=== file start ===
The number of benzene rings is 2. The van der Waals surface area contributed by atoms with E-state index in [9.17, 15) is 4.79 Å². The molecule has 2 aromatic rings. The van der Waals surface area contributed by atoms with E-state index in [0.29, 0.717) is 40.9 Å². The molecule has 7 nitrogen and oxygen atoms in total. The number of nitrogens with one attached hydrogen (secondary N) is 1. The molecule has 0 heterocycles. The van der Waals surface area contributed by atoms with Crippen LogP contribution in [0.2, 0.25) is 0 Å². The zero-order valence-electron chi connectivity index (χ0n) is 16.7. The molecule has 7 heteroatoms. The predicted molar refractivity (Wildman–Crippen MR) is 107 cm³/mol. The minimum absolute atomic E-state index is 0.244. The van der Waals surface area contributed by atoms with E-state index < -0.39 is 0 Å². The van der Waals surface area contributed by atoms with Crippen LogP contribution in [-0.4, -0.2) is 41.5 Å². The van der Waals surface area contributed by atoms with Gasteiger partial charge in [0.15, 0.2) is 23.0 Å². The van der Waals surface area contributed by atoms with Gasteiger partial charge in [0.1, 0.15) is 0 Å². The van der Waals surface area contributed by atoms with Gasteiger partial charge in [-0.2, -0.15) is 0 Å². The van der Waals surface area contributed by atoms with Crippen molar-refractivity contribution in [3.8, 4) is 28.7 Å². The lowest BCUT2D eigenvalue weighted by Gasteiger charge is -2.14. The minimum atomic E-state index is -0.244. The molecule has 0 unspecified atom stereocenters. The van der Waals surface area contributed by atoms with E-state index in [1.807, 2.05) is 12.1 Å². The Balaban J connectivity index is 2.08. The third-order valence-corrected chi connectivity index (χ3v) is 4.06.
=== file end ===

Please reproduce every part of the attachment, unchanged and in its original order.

The number of benzene rings is 2. The van der Waals surface area contributed by atoms with E-state index in [9.17, 15) is 4.79 Å². The molecule has 2 aromatic rings. The van der Waals surface area contributed by atoms with E-state index in [0.29, 0.717) is 40.9 Å². The molecule has 7 nitrogen and oxygen atoms in total. The number of nitrogens with one attached hydrogen (secondary N) is 1. The molecule has 0 heterocycles. The van der Waals surface area contributed by atoms with Crippen LogP contribution in [0.2, 0.25) is 0 Å². The zero-order valence-electron chi connectivity index (χ0n) is 16.7. The molecule has 7 heteroatoms. The predicted molar refractivity (Wildman–Crippen MR) is 107 cm³/mol. The minimum absolute atomic E-state index is 0.244. The van der Waals surface area contributed by atoms with E-state index < -0.39 is 0 Å². The van der Waals surface area contributed by atoms with Crippen LogP contribution in [-0.4, -0.2) is 41.5 Å². The van der Waals surface area contributed by atoms with Gasteiger partial charge in [0.15, 0.2) is 23.0 Å². The van der Waals surface area contributed by atoms with Gasteiger partial charge in [0.1, 0.15) is 0 Å². The van der Waals surface area contributed by atoms with Gasteiger partial charge in [-0.2, -0.15) is 0 Å². The van der Waals surface area contributed by atoms with Crippen molar-refractivity contribution in [3.8, 4) is 28.7 Å². The lowest BCUT2D eigenvalue weighted by Gasteiger charge is -2.14. The minimum atomic E-state index is -0.244. The molecule has 0 unspecified atom stereocenters. The van der Waals surface area contributed by atoms with E-state index in [1.807, 2.05) is 12.1 Å². The Balaban J connectivity index is 2.08. The third-order valence-corrected chi connectivity index (χ3v) is 4.06.